Skip to main content

National College Credit Recommendation Service

Board of Regents  |  University of the State of New York

Corporate College Services, Inc. | Evaluated Learning Experience

Supervisory Management (MGMT 311/MGMT 311R)

Location: 
Connecticut, Delaware, New Jersey, New York, Pennsylvania, and other approved locations throughout the United States.
Length: 
28 hours - 7 weeks (MGMT 311) or 4 weeks (MGMT 311R).
Dates: 

June 2010 - March 2015. October 2018 - Present.

Instructional delivery format: 
Traditional classroom model
Learner Outcomes: 

Upon successful completion of the course, students will be able to: develop basic skills in problem solving, motivation, and working with groups; build the technical skills needed to manage workflow and the physical environment; examine current issues and concerns of supervisors, including: diversity in the workforce, discrimination, stress, substance abuse, intense competition, cultural differences and legal constraints; identify quality principles and processes; analyze and describe organizations and the various levels of management.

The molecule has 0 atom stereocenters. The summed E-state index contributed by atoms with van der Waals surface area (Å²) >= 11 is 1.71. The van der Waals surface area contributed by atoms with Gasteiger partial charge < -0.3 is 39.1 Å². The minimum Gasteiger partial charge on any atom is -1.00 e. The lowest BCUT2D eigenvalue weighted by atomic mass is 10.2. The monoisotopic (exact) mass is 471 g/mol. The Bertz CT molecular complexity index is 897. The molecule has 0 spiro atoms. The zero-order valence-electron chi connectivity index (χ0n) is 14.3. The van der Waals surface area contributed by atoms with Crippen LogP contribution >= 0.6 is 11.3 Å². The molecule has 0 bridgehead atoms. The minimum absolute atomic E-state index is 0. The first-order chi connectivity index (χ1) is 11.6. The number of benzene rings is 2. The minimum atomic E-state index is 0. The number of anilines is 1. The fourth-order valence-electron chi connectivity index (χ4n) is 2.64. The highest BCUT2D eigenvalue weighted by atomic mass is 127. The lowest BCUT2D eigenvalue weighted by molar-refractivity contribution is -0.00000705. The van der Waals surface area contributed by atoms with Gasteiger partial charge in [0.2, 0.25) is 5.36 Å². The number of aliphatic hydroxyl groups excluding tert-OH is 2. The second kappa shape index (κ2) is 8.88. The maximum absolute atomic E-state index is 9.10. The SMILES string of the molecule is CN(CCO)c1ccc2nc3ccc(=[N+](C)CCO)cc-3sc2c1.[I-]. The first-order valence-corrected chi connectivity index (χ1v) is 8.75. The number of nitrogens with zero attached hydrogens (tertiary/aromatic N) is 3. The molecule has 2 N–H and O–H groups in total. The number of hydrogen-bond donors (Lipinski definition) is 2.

Instruction: 
Major topics include: skills-building approach to conceptual and theoretical development of supervisory management; how supervisory management enables first-level managers to understand their roles in a changing business environment and apply appropriate management tools to build and maintain quality performance by subordinates. Instruction links traditional management practices with contemporary business organization structures and focuses on factors that impact performance in today's competitive workplace.
Credit recommendation: 

In the lower division baccalaureate/associate degree category OR in the upper division baccalaureate degree category, 3 semester hours in Supervisory Management or as an elective in Business or Management  (6/10) (5/19). NOTE: The educational approach in this course is based on the principles of accelerated learning and adult learning theory. Based on this, and due to the limited class size and the low student/teacher ratio, learning outcomes are achieved and content is covered in the allotted hours.

Top